In 1999, the company was the first to endow a two-way pager with email capabilities. The release of this device, the BlackBerry 850, marked the birth of the smartphone market, and the company was the leader.
BlackBerry's devices were so addictive and popular that users lovingly referred to the brand as "CrackBerry." And celebrities -- as well as President Barack Obama -- helped to boost the device's sales.
As recently as 2013, 85 million people subscribed to BlackBerry's services worldwide. But already, the company's fortune was on the wane.
At its peak in July 2007, BlackBerry's stock was worth more than $240 a share. By December 2013, it was worth less than $6 a share.
Simply put, more sophisticated cellphones such as Apple's iPhone and devices using Alphabet's Android operating system pushed BlackBerry out of the market. And BlackBerry realized it had lost the battle in 2014, when the company took a $1 billion loss and laid off a large percentage of its workforce.
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Founder and then-Chief Executive Thorsten Heins was replaced by John Chen, an executive with experience in turning around struggling technology businesses.
By last year, BlackBerry had signaled that it would move away from the cellphone business, and this year the company said that it would stop making phones altogether.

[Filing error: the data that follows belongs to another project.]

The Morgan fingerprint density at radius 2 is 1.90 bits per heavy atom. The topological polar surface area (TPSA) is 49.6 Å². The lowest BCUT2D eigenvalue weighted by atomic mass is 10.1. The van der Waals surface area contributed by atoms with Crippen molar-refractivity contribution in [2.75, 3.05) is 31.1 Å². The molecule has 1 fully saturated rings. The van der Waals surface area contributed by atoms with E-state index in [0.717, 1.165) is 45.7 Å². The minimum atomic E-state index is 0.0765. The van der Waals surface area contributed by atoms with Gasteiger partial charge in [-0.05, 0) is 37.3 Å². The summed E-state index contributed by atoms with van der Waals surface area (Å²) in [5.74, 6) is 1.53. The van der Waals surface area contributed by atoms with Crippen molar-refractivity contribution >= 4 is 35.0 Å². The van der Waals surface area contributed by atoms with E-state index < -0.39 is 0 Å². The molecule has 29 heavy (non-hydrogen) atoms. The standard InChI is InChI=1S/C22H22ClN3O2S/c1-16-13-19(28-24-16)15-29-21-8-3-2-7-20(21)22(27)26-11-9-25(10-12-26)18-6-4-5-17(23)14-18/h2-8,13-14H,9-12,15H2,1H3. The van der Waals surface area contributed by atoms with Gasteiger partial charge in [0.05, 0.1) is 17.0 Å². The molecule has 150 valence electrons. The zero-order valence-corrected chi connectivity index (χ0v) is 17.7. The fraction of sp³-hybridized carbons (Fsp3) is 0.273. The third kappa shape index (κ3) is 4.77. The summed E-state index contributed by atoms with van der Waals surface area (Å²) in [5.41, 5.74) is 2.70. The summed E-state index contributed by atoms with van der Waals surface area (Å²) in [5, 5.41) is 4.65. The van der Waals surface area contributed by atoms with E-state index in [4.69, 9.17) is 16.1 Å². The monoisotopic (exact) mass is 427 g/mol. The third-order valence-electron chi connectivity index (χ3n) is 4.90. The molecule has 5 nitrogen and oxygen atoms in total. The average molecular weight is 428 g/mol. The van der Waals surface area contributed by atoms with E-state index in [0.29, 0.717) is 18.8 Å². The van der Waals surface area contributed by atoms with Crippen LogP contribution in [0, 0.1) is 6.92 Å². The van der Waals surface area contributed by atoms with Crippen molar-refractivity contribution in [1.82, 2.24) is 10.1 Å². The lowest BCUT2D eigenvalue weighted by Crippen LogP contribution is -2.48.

Instead, BlackBerry is pushing for more lucrative opportunities in cybersecurity products, the Internet of Things and self-driving car software.
Already, the company has had more success. A partnership with Ford Motor helped the company get its foot in the door in the automotive-software industry, as well as line up contracts with other automakers.
And last week, BlackBerry said that it will open a facility in Ottawa, Canada, devoted to self-driving-vehicle research. This development, paired with better-than-expected third-quarter earnings, led investors to push BlackBerry's stock up on Tuesday.
Over the weekend came another announcement that is just icing on the cake. A few months ago, BlackBerry said that it would license its BlackBerry brand to Chinese electronics company TCL.
But now the company has officially said that the next-generation BlackBerry phones will be unveiled at the 2017 Consumer Electronics Show next month. There is even a rumor that the phone will be a bit retro, with a QWERTY keyboard.
One thing is for certain, however. Unlike earlier BlackBerry phones, the new ones will work on an Android operating system.
BlackBerry has nothing to lose by letting someone else manufacture its branded phones. Apart from licensing revenue, the deal will help BlackBerry retain its once-beloved public profile.
Meanwhile, this stock is a great opportunity for long-term investors looking for a play on connected technology and self-driving cars. These areas are where the real gains for this company will be.
As the market for autonomous cars grows, BlackBerry will have been at the forefront. And its software will be in demand.
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The author is an independent contributor who at the time of publication owned none of the stocks mentioned.